At this point, you may be prompted to sign in to your Google account. You'll need to sign in before you can continue with this guide.

What should happen?

After typically 20 seconds or so, you'll see the notebook come to life. The previous output will vanish and you'll see it replaced with the result of running on your new runtime (see the section titled Aside below for more about what a runtime is).

When you see Setup Successful!, you know you've finished this step. You can open another copy of the notebook and compare it to our previous run, just to make sure it looks correct.

Aside: Behind the Scenes

Each time you open a Colab notebook, Google lets you temporarily use a computer in their datacenter to run your code. This computer is running a program called the runtime, which lets you play around with TensorFlow without having to worry about how fast your computer and without needing to buy an expensive graphics card.

When you close your Colab notebook, Google replaces your runtime with a brand new one, and releases your machine to someone else. This means that each time you come back, you'll need to set up the machine from scratch.

The first cell in the notebook does just this. It downloads the TensorFlow Model that will be used to recognize objects.

Configuring TensorFlow

Scroll down to the next code block, titled Configuring TensorFlow. Again, move your mouse over the [ ] box on the left, and click to run the code block.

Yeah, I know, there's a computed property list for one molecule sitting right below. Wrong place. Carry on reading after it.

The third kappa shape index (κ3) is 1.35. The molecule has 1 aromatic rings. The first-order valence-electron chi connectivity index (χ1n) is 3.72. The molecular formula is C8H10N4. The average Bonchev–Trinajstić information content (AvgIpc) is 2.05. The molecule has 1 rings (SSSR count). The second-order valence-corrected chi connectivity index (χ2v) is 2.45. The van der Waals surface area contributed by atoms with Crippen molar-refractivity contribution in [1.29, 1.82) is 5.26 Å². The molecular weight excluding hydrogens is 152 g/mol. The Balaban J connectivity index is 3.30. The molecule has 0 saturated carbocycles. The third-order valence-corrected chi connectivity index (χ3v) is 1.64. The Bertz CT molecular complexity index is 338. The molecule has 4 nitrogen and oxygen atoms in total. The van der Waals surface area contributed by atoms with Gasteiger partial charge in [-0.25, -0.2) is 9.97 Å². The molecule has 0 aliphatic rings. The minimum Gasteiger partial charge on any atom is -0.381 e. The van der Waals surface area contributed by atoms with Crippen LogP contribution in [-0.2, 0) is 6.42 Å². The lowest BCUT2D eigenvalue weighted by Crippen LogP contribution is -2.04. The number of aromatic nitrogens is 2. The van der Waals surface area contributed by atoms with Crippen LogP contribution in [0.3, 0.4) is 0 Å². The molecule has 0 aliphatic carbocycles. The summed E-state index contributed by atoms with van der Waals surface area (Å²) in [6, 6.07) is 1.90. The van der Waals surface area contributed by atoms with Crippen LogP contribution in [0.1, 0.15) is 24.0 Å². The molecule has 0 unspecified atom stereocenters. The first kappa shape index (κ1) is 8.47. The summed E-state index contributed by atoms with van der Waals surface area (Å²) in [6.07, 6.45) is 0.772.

When the code block finishes executing, you should see the following:

Model configured

Optional: Visualizing the graph

The code you just ran sets up a TensorFlow graph--a series of processing steps that translate the image from your camera into object labels and bounding boxes. You can visualize the graph using a tool called [TensorBoard]. This step isn't strictly necessary but it lets you peek inside the network to see the complexity behind the scenes.

To do this:

  1. Under Optional: Visualize the Graph with TensorBoard, click Play.
  2. Wait a few seconds after the block finishes executing. You should then see the TensorBoard UI appear below:

Starting the Demo

Now, scroll to the final code block, titled Demo and run it in the same way. This block of code won't stop until you tell it to.

After you click the play button, your browser should ask for permission to use your webcam. In Firefox, it looks like this:

Be sure to click Allow.

Finally, scroll down and you should see video from your camera appear on screen. Above the video, you'll see the output from the Object Detector.

You might notice that the model is a bit laggy. This is due to the way computation is split up in this example--the picture has to be sent from Javascript running on your machine to Python running in Colaboratory and back. Were this running on one machine in one programming language, it would be considerably faster!

Tips and Tricks

Play around with the detector to see how it performs best. Here are some hints from my experiments so far:

  • Make sure the object takes up a significant part of the frame.
  • Try with a uniform background for best results.
  • Try changing the angle.

This guide was first published on Oct 07, 2019. It was last updated on Oct 07, 2019.